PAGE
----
What is the 10-Year Rule?

The 10-year rule is one upheld at some campgrounds and RV parks that says no rigs older than 10 (or sometimes 15) years are allowed to stay in the park. 

Most avid campers and RV enthusiasts know this is a fairly loose rule that is not always entirely enforced, even at the places that say they enforce it. In general, the rule means that park management can reject an RV based on its appearance. 

So, When Can You Get Away with Having an Older Rig?

Luckily, a good many campgrounds and RV parks around the country don’t have this rule at all. And if they do, you will probably be allowed in if you can:

  • Prove your rig is well maintained – Oftentimes, if a check-in attendant can look out the window and see your RV isn’t duct taped together and is in reasonably good shape and maintained,  you’ll likely be fine to stay. In some cases, you may have to send a picture of your rig in advance at the time of booking.
  • Your stay is short term – Many campgrounds and parks waive the RV age rule for any travelers who are doing short-term stays. If you’re looking to stay in a place for a month or more, you may have to contend with the age rule more than others. The idea behind enforcing the rule in this way is so campgrounds can avoid having to evict someone from a spot if they stop paying. This of course depends on local tenancy laws.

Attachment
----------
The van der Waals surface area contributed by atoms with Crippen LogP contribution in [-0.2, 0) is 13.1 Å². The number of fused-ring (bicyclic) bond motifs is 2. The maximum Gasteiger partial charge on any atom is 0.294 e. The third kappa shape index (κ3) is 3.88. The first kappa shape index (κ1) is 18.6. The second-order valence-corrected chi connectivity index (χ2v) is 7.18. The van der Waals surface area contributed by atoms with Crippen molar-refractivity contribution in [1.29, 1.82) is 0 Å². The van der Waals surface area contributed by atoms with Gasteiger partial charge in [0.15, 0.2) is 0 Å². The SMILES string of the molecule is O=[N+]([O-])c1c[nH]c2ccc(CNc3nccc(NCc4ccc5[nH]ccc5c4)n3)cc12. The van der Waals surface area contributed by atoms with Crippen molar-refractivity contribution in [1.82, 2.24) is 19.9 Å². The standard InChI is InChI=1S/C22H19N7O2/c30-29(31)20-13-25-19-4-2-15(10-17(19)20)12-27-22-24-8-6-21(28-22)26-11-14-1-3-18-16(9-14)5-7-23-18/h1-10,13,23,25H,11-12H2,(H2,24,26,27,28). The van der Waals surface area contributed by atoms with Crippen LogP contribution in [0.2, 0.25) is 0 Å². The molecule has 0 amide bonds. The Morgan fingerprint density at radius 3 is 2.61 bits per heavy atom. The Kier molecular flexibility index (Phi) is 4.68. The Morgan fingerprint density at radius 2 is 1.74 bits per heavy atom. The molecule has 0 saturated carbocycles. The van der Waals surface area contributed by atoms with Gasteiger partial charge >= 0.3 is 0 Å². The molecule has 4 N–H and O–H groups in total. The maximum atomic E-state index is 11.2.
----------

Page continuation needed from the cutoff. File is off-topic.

When Might You Be Held to the 10-Year Rule?

You’re more likely to encounter and be held to the rule if: 

  • You want to stay in high-end RV resorts – It may be harder to get into the more upscale RV resorts with an older rig because these parks want to maintain a certain appearance across their parks. But you should still call to inquire about your particular rig if you are concerned about being turned away. 
  • You operate anything but a Class A – Sometimes the age restriction on RVs isn’t even so much about the age of the rig but is more about the type. In a few campgrounds and parks that really enforce the rule, Class A rigs may be the only RV types allowed.

The bottom line: Every campground and RV park will have their own specific, hard-and-fast rules as well as bendable rules. As long as you are cordial and polite and look like you are a typical camper or tourist, and you simply ask about the regulations regarding older RVs, you’ll probably be fine.

Have you ever had any issues staying at a campground with an older RV? If so, what was your experience like? Let us know in the comments or contact us today!

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